“Heroes,” Tommy Hancock, Editor in Chief of and Partner in Pro Se Productions, explains, “are not only a major part of what Pro Se does and does well, but they’re vital to New Pulp! Pulp as a style covers many genres, but the two fisted, fast paced tales of the Hero are what people remember and want to read! We’re fortunate enough that Barry Reese hangs his mask at Pro Se and continues to add to his own Pantheon through Reese Unlimited.”
From Pro Se Productions and Reese Unlimited -Pro Se’s inaugural Author Imprint- comes the latest chapter in the Sovereign City Project featuring one of the most popular New Pulp heroes of recent years! Thrill to tales in this latest volume as Lazarus Gray and his aides battle against their opposite number as some of their most dangerous enemies band together to form MURDER UNLIMITED! They’ve sworn to destroy Lazarus and his team, but is there another agenda that secretly guides this sinister alliance? Also, Gray squares off with a new foe- Eidolon! Who or what is this latest adversary! Follow Gray as he works out a puzzle that began in the steamy jungles of Peru and may end with the fall of a hero!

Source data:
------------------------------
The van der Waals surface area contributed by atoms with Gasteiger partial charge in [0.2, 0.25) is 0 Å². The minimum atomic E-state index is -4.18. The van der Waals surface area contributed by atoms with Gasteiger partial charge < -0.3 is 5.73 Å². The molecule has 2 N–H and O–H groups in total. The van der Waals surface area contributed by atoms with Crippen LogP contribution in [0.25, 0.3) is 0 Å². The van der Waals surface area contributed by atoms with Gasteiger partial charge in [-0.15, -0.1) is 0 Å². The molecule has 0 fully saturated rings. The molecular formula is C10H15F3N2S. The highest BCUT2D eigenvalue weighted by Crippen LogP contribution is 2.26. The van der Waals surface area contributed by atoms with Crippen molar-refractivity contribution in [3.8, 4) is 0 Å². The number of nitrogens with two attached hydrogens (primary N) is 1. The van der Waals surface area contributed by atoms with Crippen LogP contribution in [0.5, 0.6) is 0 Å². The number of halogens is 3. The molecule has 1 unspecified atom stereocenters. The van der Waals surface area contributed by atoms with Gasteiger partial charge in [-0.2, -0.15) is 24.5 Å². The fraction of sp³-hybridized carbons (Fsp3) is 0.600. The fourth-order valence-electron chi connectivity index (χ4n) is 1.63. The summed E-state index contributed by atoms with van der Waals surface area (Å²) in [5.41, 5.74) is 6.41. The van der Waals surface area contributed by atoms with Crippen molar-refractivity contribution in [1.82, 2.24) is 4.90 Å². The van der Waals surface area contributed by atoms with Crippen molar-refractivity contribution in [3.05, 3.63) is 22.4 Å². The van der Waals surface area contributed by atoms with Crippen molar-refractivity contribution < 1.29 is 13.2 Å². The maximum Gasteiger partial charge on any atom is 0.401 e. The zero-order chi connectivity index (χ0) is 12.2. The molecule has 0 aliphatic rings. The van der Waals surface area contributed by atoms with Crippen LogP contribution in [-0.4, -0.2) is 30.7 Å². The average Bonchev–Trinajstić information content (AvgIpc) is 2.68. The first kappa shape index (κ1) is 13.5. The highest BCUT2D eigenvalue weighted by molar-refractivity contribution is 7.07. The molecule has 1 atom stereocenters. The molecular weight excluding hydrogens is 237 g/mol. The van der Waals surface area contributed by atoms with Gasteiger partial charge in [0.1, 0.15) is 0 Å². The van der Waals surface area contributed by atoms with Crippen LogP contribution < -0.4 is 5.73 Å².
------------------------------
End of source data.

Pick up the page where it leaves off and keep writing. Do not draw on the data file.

“Barry Reese,” Hancock states, “not only delivers a tried and true Pulp Hero tale in the tradition of the Classic tales, he brings a definite excitement to his work. Twists and turns combined with characterization and controlled chaos make Barry’s dialogue pop and action roll like thunder.”
The Adventures of Lazarus Gray continue explosively with a third volume full of action, excitement, and danger as Assistance Unlimited plunges into the heart of evil…but will they all survive the journey?
Also presenting SECRETS OF THE DEAD, the first in a series of illustrated features by Barry Reese and Award Winning Artist George Sellas!
THE ADVENTURES OF LAZARUS GRAY VOLUME THREE: EIDOLON featuring cover and interior illustrations by George Sellas, print formatting and design by Sean Alim and Ebook design by Russ Anderson! The latest and greatest in New Pulp from Reese Unlimited and Pro Se Productions!
“Barry Reese’s new pulp heroes have all the zest of the classic heroes of the 30s with a discreet touch of today’s sensibilities for an added kick. Always a fun, page-turning read.” – Will Meugniot, artist of DNAgents & Supervising Producer of X-Men: The Animated Series
For Review Copies, Interviews, or further information, contact Morgan Minor, Pro Se Director of Corporate Operations, at MorganMinorProSe@yahoo.com.
As I’ve mentioned here before, I’ve been a Superman fan pretty much forever. Superman was my first encounter with superheroes, beginning with watching the first Christopher Reeve Superman movie when I was very small. Through the years, Superman has remained one of my favorite superheroes. Sure, I love Deadpool (obviously!), and I’ve always been a big X-Men fan… and Batman… and Spider-Man… and I could go on and on from there – but Superman, the most unequivocal and steadfast symbol of hope and ethical humanity in the whole collection, has always been there in the background, informing my appreciation of the rest of the bunch.